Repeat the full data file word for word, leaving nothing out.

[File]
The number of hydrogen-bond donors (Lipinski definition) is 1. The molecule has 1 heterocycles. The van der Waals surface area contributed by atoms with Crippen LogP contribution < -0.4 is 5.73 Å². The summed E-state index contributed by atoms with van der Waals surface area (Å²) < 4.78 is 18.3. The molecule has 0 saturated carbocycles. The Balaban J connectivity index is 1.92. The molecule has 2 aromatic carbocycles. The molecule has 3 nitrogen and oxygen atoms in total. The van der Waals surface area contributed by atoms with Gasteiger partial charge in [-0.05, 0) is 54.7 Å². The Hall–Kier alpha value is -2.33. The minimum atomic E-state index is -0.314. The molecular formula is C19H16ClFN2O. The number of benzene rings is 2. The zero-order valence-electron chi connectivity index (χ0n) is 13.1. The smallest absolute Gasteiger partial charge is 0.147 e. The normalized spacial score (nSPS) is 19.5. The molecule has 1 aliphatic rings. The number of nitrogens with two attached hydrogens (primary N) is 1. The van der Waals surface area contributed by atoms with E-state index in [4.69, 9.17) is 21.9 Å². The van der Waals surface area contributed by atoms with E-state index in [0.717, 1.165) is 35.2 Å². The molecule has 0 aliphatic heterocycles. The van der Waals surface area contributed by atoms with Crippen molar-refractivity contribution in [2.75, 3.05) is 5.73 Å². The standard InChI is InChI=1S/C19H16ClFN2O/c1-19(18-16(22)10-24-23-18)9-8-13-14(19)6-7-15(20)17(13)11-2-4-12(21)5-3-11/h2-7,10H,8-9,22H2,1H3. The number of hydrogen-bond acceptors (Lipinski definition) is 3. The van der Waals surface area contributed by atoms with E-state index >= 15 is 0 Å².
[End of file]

The number of hydrogen-bond donors (Lipinski definition) is 1. The molecule has 1 heterocycles. The van der Waals surface area contributed by atoms with Crippen LogP contribution < -0.4 is 5.73 Å². The summed E-state index contributed by atoms with van der Waals surface area (Å²) < 4.78 is 18.3. The molecule has 0 saturated carbocycles. The Balaban J connectivity index is 1.92. The molecule has 2 aromatic carbocycles. The molecule has 3 nitrogen and oxygen atoms in total. The van der Waals surface area contributed by atoms with Gasteiger partial charge in [-0.05, 0) is 54.7 Å². The Hall–Kier alpha value is -2.33. The minimum atomic E-state index is -0.314. The molecular formula is C19H16ClFN2O. The number of benzene rings is 2. The zero-order valence-electron chi connectivity index (χ0n) is 13.1. The smallest absolute Gasteiger partial charge is 0.147 e. The normalized spacial score (nSPS) is 19.5. The molecule has 1 aliphatic rings. The number of nitrogens with two attached hydrogens (primary N) is 1. The van der Waals surface area contributed by atoms with E-state index in [4.69, 9.17) is 21.9 Å². The van der Waals surface area contributed by atoms with E-state index in [0.717, 1.165) is 35.2 Å². The molecule has 0 aliphatic heterocycles. The van der Waals surface area contributed by atoms with Crippen molar-refractivity contribution in [2.75, 3.05) is 5.73 Å². The standard InChI is InChI=1S/C19H16ClFN2O/c1-19(18-16(22)10-24-23-18)9-8-13-14(19)6-7-15(20)17(13)11-2-4-12(21)5-3-11/h2-7,10H,8-9,22H2,1H3. The number of hydrogen-bond acceptors (Lipinski definition) is 3. The van der Waals surface area contributed by atoms with E-state index >= 15 is 0 Å².